Among the many questions COVID-19 has raised about college-going, one remains particularly daunting across industry sectors—who to hire?

If anything, COVID has taught us that nothing can be taken for granted and there are no sure-things with regard to the college-to-career pipeline. Will liberal arts majors succeed in business—and for that matter, will business majors succeed? Do people with the highest grade point averages make the best employees?

Rather than use these traditional success indicators to inform hiring practices, employers may need to think creatively about what achievement looks like in college. Our contention is that the most nimble students may be most likely to succeed in the workplace. Perhaps the students who have demonstrated that they can thrive in multiple environments during college are those most apt to succeed in jobs after college, especially in today’s turbulent times.

To this end, we give you the transfer student.

Who Are Transfer Students?

Transfer students often take different pathways to earn their degrees. “Reverse transfers” are those who switch from a four-year to a two-year institution. “Lateral transfers” are those who move between four-year institutions. “Summer swirlers” attend a different institution during the summer, and “upward transfers” enroll first at a two-year college, then at a four-year institution.

Surprisingly, upward transfers actually increased 2.6 percent during the first year of COVID-19, suggesting that students still see value in transferring to a four-year institution to earn a bachelor’s degree even amidst the pandemic.

This trend might be a good thing for the post-pandemic workforce. Our research found that transfer students are more likely to grow as innovators during their college years than students who start and graduate from the same institution.

Who Are Innovators?

Our research team recently completed a study on college and its effects on student capacities to innovate, including their motivation, proactivity, self-concept, networking, teamwork, persuasiveness, risk tolerance, creativity, and the ability to take an idea and roll it to execution. Using a well-validated instrument, we longitudinally assessed 572 students from nine universities across the U.S. and Canada over four years of undergraduate studies, from 2015 to 2019.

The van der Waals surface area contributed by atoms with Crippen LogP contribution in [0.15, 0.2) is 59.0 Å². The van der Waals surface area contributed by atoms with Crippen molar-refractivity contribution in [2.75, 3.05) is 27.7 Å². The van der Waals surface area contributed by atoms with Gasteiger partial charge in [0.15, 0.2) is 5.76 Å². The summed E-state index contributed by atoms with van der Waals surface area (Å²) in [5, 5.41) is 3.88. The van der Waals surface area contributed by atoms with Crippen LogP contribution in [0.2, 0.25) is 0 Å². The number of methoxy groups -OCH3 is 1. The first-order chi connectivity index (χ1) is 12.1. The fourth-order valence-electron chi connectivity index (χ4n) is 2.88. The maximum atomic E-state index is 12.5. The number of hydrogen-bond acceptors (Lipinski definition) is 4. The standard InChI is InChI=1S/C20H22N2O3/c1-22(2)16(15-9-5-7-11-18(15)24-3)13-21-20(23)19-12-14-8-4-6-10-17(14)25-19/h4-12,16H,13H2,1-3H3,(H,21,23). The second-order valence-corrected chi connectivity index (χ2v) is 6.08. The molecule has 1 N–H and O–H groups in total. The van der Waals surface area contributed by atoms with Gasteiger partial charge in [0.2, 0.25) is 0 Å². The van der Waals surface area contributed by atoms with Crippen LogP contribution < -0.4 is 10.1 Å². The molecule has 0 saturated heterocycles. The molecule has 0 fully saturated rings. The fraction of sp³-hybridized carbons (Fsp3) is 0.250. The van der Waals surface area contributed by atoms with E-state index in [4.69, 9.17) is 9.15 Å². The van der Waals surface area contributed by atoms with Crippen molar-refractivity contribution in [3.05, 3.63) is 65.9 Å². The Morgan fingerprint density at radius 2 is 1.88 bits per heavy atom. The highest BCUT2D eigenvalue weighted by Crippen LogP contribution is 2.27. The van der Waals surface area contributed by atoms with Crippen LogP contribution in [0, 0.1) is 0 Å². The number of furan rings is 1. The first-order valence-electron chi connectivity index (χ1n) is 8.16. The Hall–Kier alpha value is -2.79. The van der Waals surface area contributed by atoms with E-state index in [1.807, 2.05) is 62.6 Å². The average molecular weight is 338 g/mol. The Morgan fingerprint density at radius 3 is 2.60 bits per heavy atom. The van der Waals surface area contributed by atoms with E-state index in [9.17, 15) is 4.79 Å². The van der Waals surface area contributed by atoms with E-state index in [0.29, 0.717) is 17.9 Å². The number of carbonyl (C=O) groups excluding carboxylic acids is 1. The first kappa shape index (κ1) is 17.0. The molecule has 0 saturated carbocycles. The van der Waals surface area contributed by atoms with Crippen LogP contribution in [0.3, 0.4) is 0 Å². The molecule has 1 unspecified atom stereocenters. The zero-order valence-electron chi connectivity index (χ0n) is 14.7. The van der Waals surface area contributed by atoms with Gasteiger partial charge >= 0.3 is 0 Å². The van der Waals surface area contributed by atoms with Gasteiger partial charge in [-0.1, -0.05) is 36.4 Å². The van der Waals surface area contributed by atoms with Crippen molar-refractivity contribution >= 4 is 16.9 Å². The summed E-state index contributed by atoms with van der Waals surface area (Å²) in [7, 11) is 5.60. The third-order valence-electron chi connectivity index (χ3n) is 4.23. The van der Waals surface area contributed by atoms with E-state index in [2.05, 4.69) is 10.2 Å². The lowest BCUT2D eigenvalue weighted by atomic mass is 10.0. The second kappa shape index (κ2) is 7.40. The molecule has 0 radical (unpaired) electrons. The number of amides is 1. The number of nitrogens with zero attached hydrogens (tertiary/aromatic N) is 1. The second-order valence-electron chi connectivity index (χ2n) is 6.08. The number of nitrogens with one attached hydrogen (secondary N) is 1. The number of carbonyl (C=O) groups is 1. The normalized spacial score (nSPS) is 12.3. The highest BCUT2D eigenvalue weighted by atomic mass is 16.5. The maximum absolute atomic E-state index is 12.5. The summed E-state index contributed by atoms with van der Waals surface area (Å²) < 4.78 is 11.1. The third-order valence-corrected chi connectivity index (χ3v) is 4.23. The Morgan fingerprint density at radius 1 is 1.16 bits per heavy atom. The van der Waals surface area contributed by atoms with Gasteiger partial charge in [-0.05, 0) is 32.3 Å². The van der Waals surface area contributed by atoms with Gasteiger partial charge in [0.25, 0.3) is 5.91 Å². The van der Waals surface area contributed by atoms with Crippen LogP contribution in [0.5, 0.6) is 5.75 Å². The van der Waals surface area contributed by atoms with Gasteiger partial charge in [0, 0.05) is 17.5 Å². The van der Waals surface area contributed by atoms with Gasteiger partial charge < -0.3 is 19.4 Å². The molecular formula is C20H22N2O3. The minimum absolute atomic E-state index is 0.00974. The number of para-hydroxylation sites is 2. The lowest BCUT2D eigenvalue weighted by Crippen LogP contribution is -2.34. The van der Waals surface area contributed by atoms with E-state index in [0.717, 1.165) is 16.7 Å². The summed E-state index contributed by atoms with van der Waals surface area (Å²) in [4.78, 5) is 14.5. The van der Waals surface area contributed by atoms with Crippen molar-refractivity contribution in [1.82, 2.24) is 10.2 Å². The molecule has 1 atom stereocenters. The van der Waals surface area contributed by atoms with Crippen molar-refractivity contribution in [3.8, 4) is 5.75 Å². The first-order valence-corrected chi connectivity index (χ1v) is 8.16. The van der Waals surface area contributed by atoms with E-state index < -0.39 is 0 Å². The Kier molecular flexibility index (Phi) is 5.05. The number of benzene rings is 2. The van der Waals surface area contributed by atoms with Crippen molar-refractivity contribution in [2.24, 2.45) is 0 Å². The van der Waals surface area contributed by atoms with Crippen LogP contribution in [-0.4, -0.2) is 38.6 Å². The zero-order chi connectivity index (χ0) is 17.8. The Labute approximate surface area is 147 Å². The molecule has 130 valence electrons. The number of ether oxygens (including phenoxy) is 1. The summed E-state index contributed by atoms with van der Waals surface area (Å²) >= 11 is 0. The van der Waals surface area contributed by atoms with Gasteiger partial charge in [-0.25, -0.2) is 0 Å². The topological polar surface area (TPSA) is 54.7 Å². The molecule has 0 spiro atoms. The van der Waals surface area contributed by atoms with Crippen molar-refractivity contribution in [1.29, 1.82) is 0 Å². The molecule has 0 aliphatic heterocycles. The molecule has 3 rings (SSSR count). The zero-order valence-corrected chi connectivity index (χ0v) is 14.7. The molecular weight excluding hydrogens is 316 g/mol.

We found that transfer students were 77.5 percent more likely to develop the aforementioned innovation capacities when compared to non-transfer students. In fact, transfer students started college with higher innovation capacities and continued to grow across the college experience at an increasing rate compared to non-transfers. This was true for transfer students regardless of their race, gender, grade point average, international student status, and college major.

Transfer Student Innovation Is Underappreciated

Although research shows that at least a third of post-secondary students transfer between colleges and universities at least once, transfer students have often described a stigma that follows them to their new campuses. Some people may make assumptions about transfer student abilities or reasons why transferring occurred. For instance, a common misconception is that transfers couldn’t handle the rigor of their first institution, or that a transfer pathway is somehow less prestigious and rigorous as attending a single institution.

Employers might make similar faulty assumptions, drawing parallels between changing institutions and changing career paths—thinking that candidates who have switched career directions in the past or who have jumped from place to place are more risky investments. In many ways they may be right to do so, with some reports indicating that the cost of hiring a new employee is often 50 to 200 percent of the salary of the former employee.

As a result, businesses might be tempted to play it safe and not hire college graduates who have jumped from one college to another. They might decide transfer students are simply too risky.

This would be a mistake.

Transferring colleges isn’t a sign of lack of focus, commitment or self-knowledge. In fact, after an initial adjustment period, transfer students graduate at the same rates as non-transfers, and tend to perform the same or better academically. And now we know they may be more nimble thinkers and doers as well.

What We Still Don’t Know

It’s not yet clear why transfer students are more likely to develop their innovation capacities. Perhaps they crave new experiences, and one educational environment is not enough to stimulate their curiosity. Or, it may be that transfer students know what it is like to fail and recover, two attributes frequently linked to outside-the-box thinkers and entrepreneurs. A third speculation is that transfer students may be those who embrace the “upside of quitting”—rather than succumb to sunk cost fallacy, transfers have proactively worked to improve their educational experiences.

What we know for sure is that transfer graduates have more experiences succeeding in multiple environments. They are people who know how to navigate new and often challenging situations—very important skills given an economy that’s flashing warning signs and lean times on the horizon.

The good news for businesses, of course, is that there are many transfer students hitting the labor market. So the next time you see multiple colleges on an applicant’s resume, you might just want to give them a second look.